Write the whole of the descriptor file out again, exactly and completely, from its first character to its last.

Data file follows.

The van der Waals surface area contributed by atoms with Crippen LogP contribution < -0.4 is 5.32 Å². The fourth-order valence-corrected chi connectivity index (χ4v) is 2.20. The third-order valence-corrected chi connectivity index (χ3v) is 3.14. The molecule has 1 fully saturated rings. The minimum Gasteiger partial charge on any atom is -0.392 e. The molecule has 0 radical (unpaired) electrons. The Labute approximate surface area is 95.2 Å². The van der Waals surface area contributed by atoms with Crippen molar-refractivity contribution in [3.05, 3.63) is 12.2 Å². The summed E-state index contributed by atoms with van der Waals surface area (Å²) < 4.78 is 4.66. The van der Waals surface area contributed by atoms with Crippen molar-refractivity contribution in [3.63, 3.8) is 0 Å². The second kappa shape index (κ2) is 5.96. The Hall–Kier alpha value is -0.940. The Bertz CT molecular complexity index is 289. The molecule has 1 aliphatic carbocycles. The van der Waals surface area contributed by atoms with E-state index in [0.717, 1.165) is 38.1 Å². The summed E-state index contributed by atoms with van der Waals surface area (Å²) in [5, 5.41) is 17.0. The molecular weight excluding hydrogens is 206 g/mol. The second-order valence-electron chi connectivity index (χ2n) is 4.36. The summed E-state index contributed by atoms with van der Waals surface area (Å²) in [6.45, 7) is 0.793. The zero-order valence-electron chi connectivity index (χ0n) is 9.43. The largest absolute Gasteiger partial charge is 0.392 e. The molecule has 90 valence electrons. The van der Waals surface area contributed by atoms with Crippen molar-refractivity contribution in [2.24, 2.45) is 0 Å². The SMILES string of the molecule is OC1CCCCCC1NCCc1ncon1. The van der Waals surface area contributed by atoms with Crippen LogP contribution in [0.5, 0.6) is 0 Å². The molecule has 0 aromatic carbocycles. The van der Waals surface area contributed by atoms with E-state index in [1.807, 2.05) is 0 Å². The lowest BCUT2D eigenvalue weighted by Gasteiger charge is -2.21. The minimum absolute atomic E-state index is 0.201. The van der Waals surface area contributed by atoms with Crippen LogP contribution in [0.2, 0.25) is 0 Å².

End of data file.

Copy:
The van der Waals surface area contributed by atoms with Crippen LogP contribution < -0.4 is 5.32 Å². The fourth-order valence-corrected chi connectivity index (χ4v) is 2.20. The third-order valence-corrected chi connectivity index (χ3v) is 3.14. The molecule has 1 fully saturated rings. The minimum Gasteiger partial charge on any atom is -0.392 e. The molecule has 0 radical (unpaired) electrons. The Labute approximate surface area is 95.2 Å². The van der Waals surface area contributed by atoms with Crippen molar-refractivity contribution in [3.05, 3.63) is 12.2 Å². The summed E-state index contributed by atoms with van der Waals surface area (Å²) < 4.78 is 4.66. The van der Waals surface area contributed by atoms with Crippen molar-refractivity contribution in [3.63, 3.8) is 0 Å². The second kappa shape index (κ2) is 5.96. The Hall–Kier alpha value is -0.940. The Bertz CT molecular complexity index is 289. The molecule has 1 aliphatic carbocycles. The van der Waals surface area contributed by atoms with E-state index in [0.717, 1.165) is 38.1 Å². The summed E-state index contributed by atoms with van der Waals surface area (Å²) in [5, 5.41) is 17.0. The molecular weight excluding hydrogens is 206 g/mol. The second-order valence-electron chi connectivity index (χ2n) is 4.36. The summed E-state index contributed by atoms with van der Waals surface area (Å²) in [6.45, 7) is 0.793. The zero-order valence-electron chi connectivity index (χ0n) is 9.43. The largest absolute Gasteiger partial charge is 0.392 e. The molecule has 90 valence electrons. The van der Waals surface area contributed by atoms with Crippen molar-refractivity contribution in [2.24, 2.45) is 0 Å². The SMILES string of the molecule is OC1CCCCCC1NCCc1ncon1. The van der Waals surface area contributed by atoms with Crippen LogP contribution in [0.5, 0.6) is 0 Å². The molecule has 0 aromatic carbocycles. The van der Waals surface area contributed by atoms with E-state index in [1.807, 2.05) is 0 Å². The lowest BCUT2D eigenvalue weighted by Gasteiger charge is -2.21. The minimum absolute atomic E-state index is 0.201. The van der Waals surface area contributed by atoms with Crippen LogP contribution in [0.2, 0.25) is 0 Å².